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Development of a Pressure Swing Adsorption Cycle for Producing High Purity CO2 from Dilute Feed Streams. Part I: Feasibility Study

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journal contribution
posted on 01.06.2018, 11:23 by Hanife Erden, Armin D. Ebner, James A. Ritter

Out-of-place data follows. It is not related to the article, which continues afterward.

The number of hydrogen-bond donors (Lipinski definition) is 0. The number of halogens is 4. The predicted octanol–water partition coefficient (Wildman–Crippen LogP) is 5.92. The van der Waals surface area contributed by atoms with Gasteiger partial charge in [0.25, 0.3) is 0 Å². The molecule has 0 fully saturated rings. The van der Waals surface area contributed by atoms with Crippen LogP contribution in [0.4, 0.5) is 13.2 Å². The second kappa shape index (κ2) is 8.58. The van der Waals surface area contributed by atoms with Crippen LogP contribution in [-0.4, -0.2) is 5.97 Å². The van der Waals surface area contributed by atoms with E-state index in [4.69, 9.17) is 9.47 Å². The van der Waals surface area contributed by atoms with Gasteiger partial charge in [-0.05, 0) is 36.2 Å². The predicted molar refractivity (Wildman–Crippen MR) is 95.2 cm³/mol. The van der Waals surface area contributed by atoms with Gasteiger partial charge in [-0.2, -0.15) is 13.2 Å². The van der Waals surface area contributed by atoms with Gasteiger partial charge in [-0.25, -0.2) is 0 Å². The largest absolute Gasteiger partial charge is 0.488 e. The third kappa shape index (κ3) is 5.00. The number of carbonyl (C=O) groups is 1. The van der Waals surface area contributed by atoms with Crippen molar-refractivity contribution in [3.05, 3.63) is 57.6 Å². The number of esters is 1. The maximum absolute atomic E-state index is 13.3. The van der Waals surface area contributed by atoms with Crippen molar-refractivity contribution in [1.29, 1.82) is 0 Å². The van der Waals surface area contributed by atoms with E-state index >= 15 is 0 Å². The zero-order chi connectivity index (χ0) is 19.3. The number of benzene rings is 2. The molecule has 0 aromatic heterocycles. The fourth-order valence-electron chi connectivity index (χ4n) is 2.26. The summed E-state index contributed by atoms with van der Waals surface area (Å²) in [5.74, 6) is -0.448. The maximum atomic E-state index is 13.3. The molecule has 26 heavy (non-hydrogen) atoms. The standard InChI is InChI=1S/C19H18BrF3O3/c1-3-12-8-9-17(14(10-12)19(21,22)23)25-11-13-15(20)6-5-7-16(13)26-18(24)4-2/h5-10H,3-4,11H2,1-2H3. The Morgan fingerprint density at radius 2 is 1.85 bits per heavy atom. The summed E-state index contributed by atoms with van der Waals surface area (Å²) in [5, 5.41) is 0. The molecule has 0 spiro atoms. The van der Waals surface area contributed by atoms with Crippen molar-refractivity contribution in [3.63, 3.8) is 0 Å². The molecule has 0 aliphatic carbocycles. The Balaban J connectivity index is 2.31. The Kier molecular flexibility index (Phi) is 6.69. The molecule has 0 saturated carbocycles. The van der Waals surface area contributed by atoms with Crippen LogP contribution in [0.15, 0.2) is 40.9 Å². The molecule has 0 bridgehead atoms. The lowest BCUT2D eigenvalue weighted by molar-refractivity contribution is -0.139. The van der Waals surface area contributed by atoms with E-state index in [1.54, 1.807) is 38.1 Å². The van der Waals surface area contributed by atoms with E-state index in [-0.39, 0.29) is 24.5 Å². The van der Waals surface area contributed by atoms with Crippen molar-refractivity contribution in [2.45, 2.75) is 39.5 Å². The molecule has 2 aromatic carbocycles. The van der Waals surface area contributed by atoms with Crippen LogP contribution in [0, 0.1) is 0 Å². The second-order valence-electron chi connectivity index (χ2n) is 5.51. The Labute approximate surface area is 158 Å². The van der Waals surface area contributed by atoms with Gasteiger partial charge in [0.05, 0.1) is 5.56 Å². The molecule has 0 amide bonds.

Simulations of a 3-bed 9-step pressure swing adsorption (PSA) cycle were carried out to study the enrichment and recovery of 0.4 vol % CO2 from dry air using 13X zeolite with the feed pressure and flow rate fixed at 1 atm and 570 SLPM. The goal was to produce 97 vol % CO2 at greater than 62% CO2 recovery, less than 1 kW vacuum pump power, and small volume. The PSA cycle step sequence consisted of feed (F), idle (I), heavy reflux (HR), cocurrent equalization down (EqD), forced cocurrent depressurization (CoD), countercurrent depressurization (CnD), light reflux (LR), countercurrent equalization up (EqU), and light product pressurization (LPP). A parametric study revealed the following effects on the PSA process performance. Increases in the HR = LR = F step time (thus cycle time) caused significant increases in the CO2 purity and vacuum pump power, while the CO2 recovery exhibited a modest maximum. Increases in the LR ratio caused significant increases in both the CO2 recovery and power but only a modest increase in the CO2 purity. Increases in the CnD end pressure caused only slight changes in all three parameters, with the CO2 purity increasing and CO2 recovery and power decreasing. Increases in the LR pressure caused significant decreases in both the CO2 recovery and power, with only a slight decrease in CO2 purity. Increases in the CoD end pressure caused a significant decrease in the CO2 purity, a modest increase in the CO2 recovery, and only a slight decrease in power. The best PSA process performance produced a CO2 purity of 96.3 vol % at a CO2 recovery of 87.8% and a feed throughput of 1264 L­(STP)/h/kg, while consuming 572 W. This new PSA cycle was very effective at concentrating CO2 (over 242 times) because of a forced CoD step and a very long HR = LR step time relative to the other cycle steps, where the source of the HR was exclusively from the LR step. The LR step dominated the power requirement, so much that the power required by the CnD step and especially the forced CoD step were both insignificant in comparison.